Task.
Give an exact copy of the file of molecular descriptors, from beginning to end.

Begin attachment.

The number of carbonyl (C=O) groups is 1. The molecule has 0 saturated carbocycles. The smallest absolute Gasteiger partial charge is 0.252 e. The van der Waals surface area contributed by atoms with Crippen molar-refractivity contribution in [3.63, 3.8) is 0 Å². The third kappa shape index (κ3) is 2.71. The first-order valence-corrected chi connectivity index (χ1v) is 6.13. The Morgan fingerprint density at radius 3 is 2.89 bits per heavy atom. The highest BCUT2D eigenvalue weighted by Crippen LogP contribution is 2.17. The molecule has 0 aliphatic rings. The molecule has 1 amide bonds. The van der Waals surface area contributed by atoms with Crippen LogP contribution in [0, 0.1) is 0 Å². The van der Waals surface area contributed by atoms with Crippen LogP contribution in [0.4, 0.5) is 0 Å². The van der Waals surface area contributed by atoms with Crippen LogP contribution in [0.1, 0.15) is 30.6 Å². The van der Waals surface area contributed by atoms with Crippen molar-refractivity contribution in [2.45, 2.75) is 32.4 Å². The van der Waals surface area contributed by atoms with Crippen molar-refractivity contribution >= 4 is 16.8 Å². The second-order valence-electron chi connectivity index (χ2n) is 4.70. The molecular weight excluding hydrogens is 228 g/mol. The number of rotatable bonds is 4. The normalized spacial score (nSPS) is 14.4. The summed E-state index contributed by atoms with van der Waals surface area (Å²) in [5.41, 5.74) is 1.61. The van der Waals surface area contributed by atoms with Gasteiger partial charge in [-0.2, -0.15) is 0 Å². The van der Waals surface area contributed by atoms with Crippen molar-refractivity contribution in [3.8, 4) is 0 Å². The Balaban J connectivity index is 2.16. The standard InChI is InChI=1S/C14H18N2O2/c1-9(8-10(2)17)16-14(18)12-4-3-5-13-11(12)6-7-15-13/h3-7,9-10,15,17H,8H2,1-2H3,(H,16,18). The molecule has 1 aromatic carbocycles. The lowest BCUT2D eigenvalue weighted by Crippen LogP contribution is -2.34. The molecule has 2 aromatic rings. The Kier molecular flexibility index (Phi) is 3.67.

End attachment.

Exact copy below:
The number of carbonyl (C=O) groups is 1. The molecule has 0 saturated carbocycles. The smallest absolute Gasteiger partial charge is 0.252 e. The van der Waals surface area contributed by atoms with Crippen molar-refractivity contribution in [3.63, 3.8) is 0 Å². The third kappa shape index (κ3) is 2.71. The first-order valence-corrected chi connectivity index (χ1v) is 6.13. The Morgan fingerprint density at radius 3 is 2.89 bits per heavy atom. The highest BCUT2D eigenvalue weighted by Crippen LogP contribution is 2.17. The molecule has 0 aliphatic rings. The molecule has 1 amide bonds. The van der Waals surface area contributed by atoms with Crippen LogP contribution in [0, 0.1) is 0 Å². The van der Waals surface area contributed by atoms with Crippen LogP contribution in [0.4, 0.5) is 0 Å². The van der Waals surface area contributed by atoms with Crippen LogP contribution in [0.1, 0.15) is 30.6 Å². The van der Waals surface area contributed by atoms with Crippen molar-refractivity contribution in [2.45, 2.75) is 32.4 Å². The van der Waals surface area contributed by atoms with Crippen molar-refractivity contribution >= 4 is 16.8 Å². The second-order valence-electron chi connectivity index (χ2n) is 4.70. The molecular weight excluding hydrogens is 228 g/mol. The number of rotatable bonds is 4. The normalized spacial score (nSPS) is 14.4. The summed E-state index contributed by atoms with van der Waals surface area (Å²) in [5.41, 5.74) is 1.61. The van der Waals surface area contributed by atoms with Gasteiger partial charge in [-0.2, -0.15) is 0 Å². The van der Waals surface area contributed by atoms with Crippen molar-refractivity contribution in [3.8, 4) is 0 Å². The Balaban J connectivity index is 2.16. The standard InChI is InChI=1S/C14H18N2O2/c1-9(8-10(2)17)16-14(18)12-4-3-5-13-11(12)6-7-15-13/h3-7,9-10,15,17H,8H2,1-2H3,(H,16,18). The molecule has 1 aromatic carbocycles. The lowest BCUT2D eigenvalue weighted by Crippen LogP contribution is -2.34. The molecule has 2 aromatic rings. The Kier molecular flexibility index (Phi) is 3.67.